Save Austin Now, the group which got Prop B on the ballot through a petition drive and conducted the winning campaign, maintained that it was a bipartisan organization. Its co-leaders were Republican Matt Mackowiak and Democrat Cleo Petricek. The bipartisan claim met with a lot of skepticism, especially from Prop B opponents. Mackowiak after all is the Chair of the Travis County County Republican Party while Petricek was not well known in Democratic Party circles. Plus, there is really no doubt that Republicans, led by Governor Greg Abbott, saw the issue as a political opening — provided them courtesy of Greg Casar and the Austin City Council. Abbott, Mackowiak and other Republicans definitely jumped on it. 

In the end, however, something of an actual bipartisan coalition emerged in favor of Proposition B, at least at the ballot box. The measure could not have passed without the support of thousands of Austin Democrats. And, it’s not like all of a sudden a bunch of Democrats turned into Republicans, or failed to realize that they were joining a coalition that included Republicans, when they voted for Proposition B. If anything the outcome could have been a lot more lopsided if not for Democratic values and loyalty. Many people voted no even though they considered the repeal of the camping ban a failed policy — out of humane concern over what will happen to people when they are moved out of the encampments. If the referendum had instead been on whether the Council had mishandled the issue, the margin would probably have been similar to the trouncing dealt to the strong mayor proposal — 89% against.

We provide more detail on the voting breakdown later, and in a separate article, but now let’s look at the conditions on the ground that led to such a stinging “rebuke to City leadership.”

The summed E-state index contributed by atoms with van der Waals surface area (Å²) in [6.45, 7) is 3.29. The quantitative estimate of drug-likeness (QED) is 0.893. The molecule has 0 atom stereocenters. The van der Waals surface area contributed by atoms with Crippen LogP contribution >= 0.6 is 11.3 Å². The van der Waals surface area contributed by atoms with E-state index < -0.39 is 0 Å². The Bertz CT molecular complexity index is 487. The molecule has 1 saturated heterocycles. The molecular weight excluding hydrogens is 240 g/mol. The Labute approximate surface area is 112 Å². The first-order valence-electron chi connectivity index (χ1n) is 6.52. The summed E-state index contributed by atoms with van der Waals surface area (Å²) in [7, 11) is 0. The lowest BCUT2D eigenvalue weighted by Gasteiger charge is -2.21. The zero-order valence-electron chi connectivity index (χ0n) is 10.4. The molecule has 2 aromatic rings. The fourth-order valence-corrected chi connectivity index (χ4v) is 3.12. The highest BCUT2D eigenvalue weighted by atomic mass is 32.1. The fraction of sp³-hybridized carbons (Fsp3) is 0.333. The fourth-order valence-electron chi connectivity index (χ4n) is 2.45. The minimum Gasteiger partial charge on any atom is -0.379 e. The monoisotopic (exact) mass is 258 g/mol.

First of all, incidents of camping related violence happened quickly. For just one example, in August 2019 a jogger along Lady Bird Lake, west of Lamar Boulevard, took a break and walked down to the water’s edge. A man camping in a nearby gazebo threatened the jogger with a knife and told him to get out of the area. According to press reports, the jogger withdrew to a nearby area, but then the camper began chasing him with the knife. The jogger ran across Cesar Chavez in heavy traffic and managed to get away. Witnesses called police who arrived and arrested the knife wielding man.

Not long after that a young woman was attacked as she walked downtown and knocked to the ground by a homeless man who appeared seemingly out of nowhere. “He hit me on the side of the face and knocked me off my feet and onto my back,” the victim told Brittany Ford of CBS Austin.

Soon after that the man’s sister saw a news report on the attack and realized that her brother was the perpetrator. Horrified, she contacted Ford and provided background on how her brother came to be living downtown.